The Swordsman would be paired again with Power Man (since they've had such *cough* success in their prior criminal endeavors) in the first Avengers Annual, where it seems the Mandarin is prepared to let bygones be bygones concerning his prior dealings with the Swordsman:

The Swordsman may bristle at the Living Laser's insult--but the bladesman has made his bed by this point, so he should probably get used to lying in it. Still, the Mandarin is playing for high stakes this time, in a series of worldwide strikes which should have the entire planet falling into his grasp. Whatever the state of the Swordsman's pride, he appears to have seen to it that he's fully informed as to the nature of the Mandarin's plans as well as his role in carrying them out--and, combined with the chances of success as well as the scope of it all, it's not surprising that he's on board with the job he and Power Man have been tasked with.

Unfortunately, the Avengers have also combined forces and headed off as sub-teams to avert these strikes. And while Goliath and Power Man hammer away at each other, the Wasp attempts to relieve the Swordsman of the triggering device for the deadly hovering sword.

With the control device again in hand, the Swordsman would appear to be back in control of the situation. But what follows makes it evident how the character has changed. Where the Swordsman of old might have compelled the Avengers' surrender, the character here virtually twirls his villain mustache in deciding to destroy the city out of retaliation, even though it would likely sacrifice the foothold they've gained for the Mandarin.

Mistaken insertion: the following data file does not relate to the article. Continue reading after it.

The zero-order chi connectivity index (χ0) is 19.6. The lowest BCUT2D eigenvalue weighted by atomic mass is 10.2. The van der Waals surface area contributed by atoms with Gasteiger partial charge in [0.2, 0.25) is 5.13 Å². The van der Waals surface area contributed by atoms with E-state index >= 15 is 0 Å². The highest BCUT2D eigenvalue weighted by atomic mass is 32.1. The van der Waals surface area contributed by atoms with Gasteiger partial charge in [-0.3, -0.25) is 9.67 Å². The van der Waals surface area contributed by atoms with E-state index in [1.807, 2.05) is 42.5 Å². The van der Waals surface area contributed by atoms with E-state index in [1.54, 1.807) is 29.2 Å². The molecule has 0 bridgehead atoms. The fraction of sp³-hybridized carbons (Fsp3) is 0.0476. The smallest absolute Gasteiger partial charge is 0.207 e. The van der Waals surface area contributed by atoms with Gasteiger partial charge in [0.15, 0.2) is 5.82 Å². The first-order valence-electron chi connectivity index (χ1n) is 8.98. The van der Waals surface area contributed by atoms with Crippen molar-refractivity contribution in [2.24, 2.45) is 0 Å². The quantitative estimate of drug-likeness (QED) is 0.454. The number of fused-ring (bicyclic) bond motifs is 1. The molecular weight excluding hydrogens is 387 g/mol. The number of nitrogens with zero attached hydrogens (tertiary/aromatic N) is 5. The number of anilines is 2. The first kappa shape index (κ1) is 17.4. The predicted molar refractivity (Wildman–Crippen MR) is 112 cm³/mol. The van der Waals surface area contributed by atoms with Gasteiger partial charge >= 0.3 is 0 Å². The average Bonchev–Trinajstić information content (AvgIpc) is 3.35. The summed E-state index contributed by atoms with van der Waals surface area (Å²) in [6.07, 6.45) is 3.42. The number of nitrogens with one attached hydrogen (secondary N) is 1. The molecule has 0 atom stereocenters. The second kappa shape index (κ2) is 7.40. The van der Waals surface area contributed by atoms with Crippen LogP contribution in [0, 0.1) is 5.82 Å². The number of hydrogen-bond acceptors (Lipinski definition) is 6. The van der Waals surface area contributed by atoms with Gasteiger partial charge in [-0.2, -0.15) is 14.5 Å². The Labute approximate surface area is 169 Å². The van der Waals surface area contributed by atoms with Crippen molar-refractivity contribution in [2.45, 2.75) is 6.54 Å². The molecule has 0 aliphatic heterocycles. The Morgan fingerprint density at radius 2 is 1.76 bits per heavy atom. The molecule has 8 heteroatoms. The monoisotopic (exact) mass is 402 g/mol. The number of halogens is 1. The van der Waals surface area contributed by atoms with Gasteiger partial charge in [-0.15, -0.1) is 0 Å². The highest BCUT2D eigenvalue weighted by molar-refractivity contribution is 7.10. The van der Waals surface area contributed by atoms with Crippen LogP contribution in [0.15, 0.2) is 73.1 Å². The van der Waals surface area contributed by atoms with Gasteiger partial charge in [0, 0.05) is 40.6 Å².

Fortunately, Iron Man was waiting in the wings to prevent the sword's descent (barely!) and neutralize its threat. Yet the act proves to be a near-fatal distraction to Goliath where the Swordsman is concerned.

Fortunately, the Avengers went on to foil the Mandarin--so it looks like it's back to prison for the Swordsman (and Power Man), and perhaps it's just as well. If his parting words are any indication, the Swordsman has now been turned into a villain who delights in end-of-the-world scenarios.  Is there anything of this once-strong character left to salvage?

Power Man is dumped for Batroc!

The Swordsman faces off with Captain America in a knock-down drag-out,
while a city's fate hangs in the balance!

The power-packed pencils of Jack Kirby!

MORE you could ask for??


The Prowler said...

Caramba! I had both of these as reprints. The Gil Kane sequence where Cap is fighting Swordsman and Power Man was the definitive sequence to me finally to be replaced years later by the run through the building after the Winter Soldier's attempt on Fury's life. The look on Steve's face when the Winter Soldier caught his shield and then threw it back......priceless.

Anonymous said...

Yeah, Gil Kane is just incredible here. His wild, graceful, kinetic style makes the battle really come alive. There was as much action there as you might see with a dozen Avengers and foes battling, but Kane does it with just three guys. Kane sure knew what he was doing. Wow. Not sure I've seen this before.